- freely available
- re-usable

*Sensors*
**2013**,
*13*(8),
10550-10560;
doi:10.3390/s130810550

^{1}

^{2}

## Abstract

**:**A new robust multi-degree of freedom (multi-DOF) MEMS gyroscope is presented in this paper. The designed gyroscope has its bandwidth and amplification factor of the sense mode adjusted more easily than the previous reported multi-DOF MEMS gyroscopes. Besides, a novel spring system with very small coupling stiffness is proposed, which helps achieve a narrow bandwidth and a high amplification factor for a 2-DOF vibration system. A multi-DOF gyroscope with the proposed weak spring system is designed, and simulations indicate that when the operating frequency is set at 12.59 kHz, the flat frequency response region of the sense mode can be designed as narrow as 80 Hz, and the amplification factor of the sense mode at the operating frequency is up to 91, which not only protects the amplification factor from instability against process and temperature variations, but also sacrifices less performance. An experiment is also carried out to demonstrate the validity of the design. The multi-DOF gyroscope with the proposed weak coupling spring system is capable of achieving a good tradeoff between robustness and the performance.

## 1. Introduction

Most studies on MEMS gyroscopes are focused on their performance, and common methods to improve the performance include improving quality factor enhancement [1], quadrature error cancellation [2], and mode matching [3], based on which the bias drift has already been driven below 0.1 degrees/h [4,5]. On the other side, the robustness has also been considered, and multi-DOF MEMS gyroscopes are proved to display good robustness and long-term stability, as they are insensitive to structural and environmental parameter variations [6–8].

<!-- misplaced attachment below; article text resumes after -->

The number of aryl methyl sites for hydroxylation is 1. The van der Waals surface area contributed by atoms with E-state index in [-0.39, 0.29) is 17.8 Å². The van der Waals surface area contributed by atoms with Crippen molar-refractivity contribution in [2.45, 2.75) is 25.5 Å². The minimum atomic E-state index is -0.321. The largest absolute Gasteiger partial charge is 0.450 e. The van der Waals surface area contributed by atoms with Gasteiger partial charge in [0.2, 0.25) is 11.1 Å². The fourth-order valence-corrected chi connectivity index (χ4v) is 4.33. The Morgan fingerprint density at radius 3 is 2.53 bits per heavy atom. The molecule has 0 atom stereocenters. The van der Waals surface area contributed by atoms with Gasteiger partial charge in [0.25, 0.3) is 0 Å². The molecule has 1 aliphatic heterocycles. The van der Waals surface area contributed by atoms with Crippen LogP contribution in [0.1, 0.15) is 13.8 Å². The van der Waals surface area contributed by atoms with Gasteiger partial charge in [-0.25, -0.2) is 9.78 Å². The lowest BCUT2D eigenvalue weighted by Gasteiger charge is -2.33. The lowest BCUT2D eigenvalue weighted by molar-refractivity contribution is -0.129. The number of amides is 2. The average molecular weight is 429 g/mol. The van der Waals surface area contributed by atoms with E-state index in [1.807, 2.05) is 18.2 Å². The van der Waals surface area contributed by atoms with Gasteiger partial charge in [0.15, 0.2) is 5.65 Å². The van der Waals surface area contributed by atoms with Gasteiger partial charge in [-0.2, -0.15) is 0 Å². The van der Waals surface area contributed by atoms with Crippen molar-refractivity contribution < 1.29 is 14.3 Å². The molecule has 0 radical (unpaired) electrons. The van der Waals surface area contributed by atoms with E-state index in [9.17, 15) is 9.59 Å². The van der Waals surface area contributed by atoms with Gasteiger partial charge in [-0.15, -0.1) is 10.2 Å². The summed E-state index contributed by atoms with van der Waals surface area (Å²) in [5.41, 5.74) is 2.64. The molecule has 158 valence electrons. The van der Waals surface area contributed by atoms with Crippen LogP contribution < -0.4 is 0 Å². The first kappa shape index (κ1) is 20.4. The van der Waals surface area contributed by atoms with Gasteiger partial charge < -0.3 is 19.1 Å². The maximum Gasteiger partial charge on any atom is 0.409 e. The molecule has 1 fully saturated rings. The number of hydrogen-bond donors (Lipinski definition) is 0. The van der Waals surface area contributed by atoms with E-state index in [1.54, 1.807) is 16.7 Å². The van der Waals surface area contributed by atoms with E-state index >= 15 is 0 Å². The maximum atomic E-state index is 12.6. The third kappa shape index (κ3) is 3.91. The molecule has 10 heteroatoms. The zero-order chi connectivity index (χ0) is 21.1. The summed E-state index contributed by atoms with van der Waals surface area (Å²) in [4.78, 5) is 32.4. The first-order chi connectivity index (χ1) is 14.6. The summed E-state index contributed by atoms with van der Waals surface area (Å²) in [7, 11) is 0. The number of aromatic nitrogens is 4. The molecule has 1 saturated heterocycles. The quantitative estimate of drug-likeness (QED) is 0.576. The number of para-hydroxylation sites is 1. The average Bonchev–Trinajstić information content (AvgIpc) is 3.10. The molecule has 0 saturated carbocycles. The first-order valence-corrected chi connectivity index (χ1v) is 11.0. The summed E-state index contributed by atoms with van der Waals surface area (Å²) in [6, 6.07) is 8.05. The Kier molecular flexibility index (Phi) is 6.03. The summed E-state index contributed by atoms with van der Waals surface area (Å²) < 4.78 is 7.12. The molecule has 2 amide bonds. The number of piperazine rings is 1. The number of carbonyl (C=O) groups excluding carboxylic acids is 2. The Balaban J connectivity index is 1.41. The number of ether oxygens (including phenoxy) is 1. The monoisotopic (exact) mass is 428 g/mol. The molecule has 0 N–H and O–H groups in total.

A series of tests on 3-DOF MEMS gyroscopes show that the amplification factor is insensitive to temperature variation, power supply jitter and damping change [9]. A more robust multi-DOF gyroscope with 2-DOF sense mode and 2-DOF drive mode is further reported [10], but the improvement of the robustness affects the sensitivity.

For the 2-DOF vibration system consisted of two spring mass systems in series described in [6–11], the amplification factor of the 2-DOF vibration mode is inversely proportional to the square of the bandwidth [11], but unfortunately, the bandwidth is hard to narrow enough to get ideal amplification factor, because the bandwidth is determined by the spring stiffness ratio and the mass ratio, and those ratios are within limits due to process capacities.

The paper adopts another 2-DOF vibration system consisted of two spring mass systems connected by a coupling spring, from the equivalent mechanical model, it is found that the increase of the amplification factor relies on the decrease of the coupling spring stiffness. Furthermore, a novel spring system of very small coupling spring stiffness is proposed. Simulations of a reasonably designed gyroscope with the proposed spring system indicate that the amplification factor is up to 91 when the peak to peak bandwidth is narrowed to 240 Hz.

## 2. Work Principle and Design

#### 2.1. Analysis of 2-DOF Vibration Systems

Generally, in the fabrication of a MEMS gyroscope, resonant frequency drift caused by the process variations could be up to tens of Hertz [7]. Meanwhile, the resonant frequency separation of the drive mode and the sense mode varies with the operating temperature, both of which influence the performance. The performance loss due to the fabrication errors and the temperature variations can be prevented if the frequency response in the sense mode is flat in a specific range [9], and for all reported multi-DOF gyroscopes [6–11], the bandwidth meets the demand, but a large bandwidth results in a small amplification factor, in other words, the sensitivity of the gyroscope is decreased [11].